A Tea Glossary For
Understanding Tea Terms

Are you new to loose leaf? This tea glossary will help you to understand the terms and definitions used in understandingloose leaf teas.


Have you ever been at a loss of words when it came to describing the essence of a tea?

Did you ever struggle to find the right words to impart what your tasting?

What is it to describe the body of a tea?

Astringency, how does that play into the tasting?

Just like with wine tasting or even coffee tasters, each have their own vocabulary to help describe what they aretasting and seeing. Assam Black Tea

Why Is This Important

Say you are looking to buy some loose leaf from a website, unfortunately computers cannot impart to you what the teasmells like. There is no such thing as smell-a-vision. But I do wish there was, wouldn't that be so cool. The fact is we don't,so we have to rely on words to impart a sense of what the product will smell, taste and look like.

Many loose leaf tea websites do have very good description of what the product will be. So you need to know what the terms areso that you can fully understand what you are reading in relation to the product you looking to put into your onlineshopping cart.

For example when you see a description with the words: Attractive, Dusty, Bright, Coppery or even Astringency, it would begood to know how this relates to tea leaves.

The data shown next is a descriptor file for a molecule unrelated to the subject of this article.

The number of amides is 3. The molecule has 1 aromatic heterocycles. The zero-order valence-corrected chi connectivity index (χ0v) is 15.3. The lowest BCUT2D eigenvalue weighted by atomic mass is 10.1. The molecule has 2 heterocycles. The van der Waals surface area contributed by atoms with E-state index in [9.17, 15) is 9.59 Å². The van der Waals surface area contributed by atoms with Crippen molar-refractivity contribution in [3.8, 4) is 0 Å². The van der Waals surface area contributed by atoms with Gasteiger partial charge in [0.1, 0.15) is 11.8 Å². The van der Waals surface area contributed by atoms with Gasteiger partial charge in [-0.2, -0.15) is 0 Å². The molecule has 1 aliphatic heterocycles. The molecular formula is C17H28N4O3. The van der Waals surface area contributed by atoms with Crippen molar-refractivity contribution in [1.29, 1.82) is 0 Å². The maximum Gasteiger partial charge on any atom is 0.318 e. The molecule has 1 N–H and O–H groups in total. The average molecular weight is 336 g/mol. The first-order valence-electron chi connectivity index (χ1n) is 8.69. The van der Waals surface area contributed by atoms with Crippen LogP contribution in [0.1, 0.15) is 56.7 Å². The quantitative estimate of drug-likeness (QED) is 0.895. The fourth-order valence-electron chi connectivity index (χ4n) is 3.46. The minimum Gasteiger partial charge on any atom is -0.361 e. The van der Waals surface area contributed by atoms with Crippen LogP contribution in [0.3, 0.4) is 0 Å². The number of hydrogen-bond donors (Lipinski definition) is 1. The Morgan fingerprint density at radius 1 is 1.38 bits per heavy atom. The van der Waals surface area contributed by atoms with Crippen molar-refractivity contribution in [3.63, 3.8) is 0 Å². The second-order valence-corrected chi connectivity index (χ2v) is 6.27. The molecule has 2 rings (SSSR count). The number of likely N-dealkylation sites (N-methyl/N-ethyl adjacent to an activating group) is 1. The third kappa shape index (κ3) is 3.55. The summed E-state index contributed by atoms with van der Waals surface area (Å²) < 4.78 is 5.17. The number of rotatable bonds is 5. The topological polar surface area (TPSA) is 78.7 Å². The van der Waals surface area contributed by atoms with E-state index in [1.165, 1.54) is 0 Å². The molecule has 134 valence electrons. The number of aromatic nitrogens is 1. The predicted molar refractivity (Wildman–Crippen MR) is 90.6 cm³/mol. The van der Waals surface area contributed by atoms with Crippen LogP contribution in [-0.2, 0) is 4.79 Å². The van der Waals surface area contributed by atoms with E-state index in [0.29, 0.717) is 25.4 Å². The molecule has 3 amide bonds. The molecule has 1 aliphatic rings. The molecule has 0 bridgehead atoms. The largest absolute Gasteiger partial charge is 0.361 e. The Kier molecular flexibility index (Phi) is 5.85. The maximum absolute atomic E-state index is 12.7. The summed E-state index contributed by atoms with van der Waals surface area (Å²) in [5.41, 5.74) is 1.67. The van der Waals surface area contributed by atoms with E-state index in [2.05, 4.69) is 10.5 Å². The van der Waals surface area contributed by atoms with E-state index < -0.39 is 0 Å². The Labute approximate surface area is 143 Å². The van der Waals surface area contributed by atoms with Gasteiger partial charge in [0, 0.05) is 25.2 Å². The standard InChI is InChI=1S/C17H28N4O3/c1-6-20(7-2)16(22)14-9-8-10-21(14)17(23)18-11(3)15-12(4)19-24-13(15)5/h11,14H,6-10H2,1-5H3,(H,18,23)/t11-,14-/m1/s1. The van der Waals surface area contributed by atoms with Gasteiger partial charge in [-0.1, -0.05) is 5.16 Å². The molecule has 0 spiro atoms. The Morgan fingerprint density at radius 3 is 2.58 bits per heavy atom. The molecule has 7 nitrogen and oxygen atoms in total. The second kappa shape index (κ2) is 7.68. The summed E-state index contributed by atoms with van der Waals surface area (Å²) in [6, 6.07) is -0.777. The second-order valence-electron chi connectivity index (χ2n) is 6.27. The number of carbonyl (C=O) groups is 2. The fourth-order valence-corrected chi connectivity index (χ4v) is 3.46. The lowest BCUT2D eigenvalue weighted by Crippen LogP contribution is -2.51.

Here is a list of terms that refer to the leaves before they are a steeped.

Tea Glossary for Definitions on Dry Leaf

Adhesive: Leaves that tend to cling together when they are picked up.

Attractive: The leaves are uniform in size, color and texture. Make of a well made tea.

Bloom: The luster of a leaf, showing the care of sorting and handling.

Clean: Seeing that the leaf is free of debris, excess dust, and odd-sized particulates.

Dull: Lacking a luster called bloom.

Golden Tip: This is an indication of a fine pluck when the leaf has a golden tip. Be careful not all teas have a

a this. Some add these in.

Leafy: The leaves are larger than average. Many times referring to Oolongs.

Leggy: A long and lean tea leaf.

Musty: This can be positive smell if referring to Pu-erhs or Oolongs.

Tippy: Tea with more leaf tip that can produce a more flavorful brew.

Well-twisted: This means that the leaf was rolled. If is has a twist it's well-rolled.

This is just a few of the terms that describe dry leaf. You can use this information when purchasing you next loose leaf from on online.

Take a moment to enjoy a good cup of tea.



Check out more terms at the Tea Tasting Glossary



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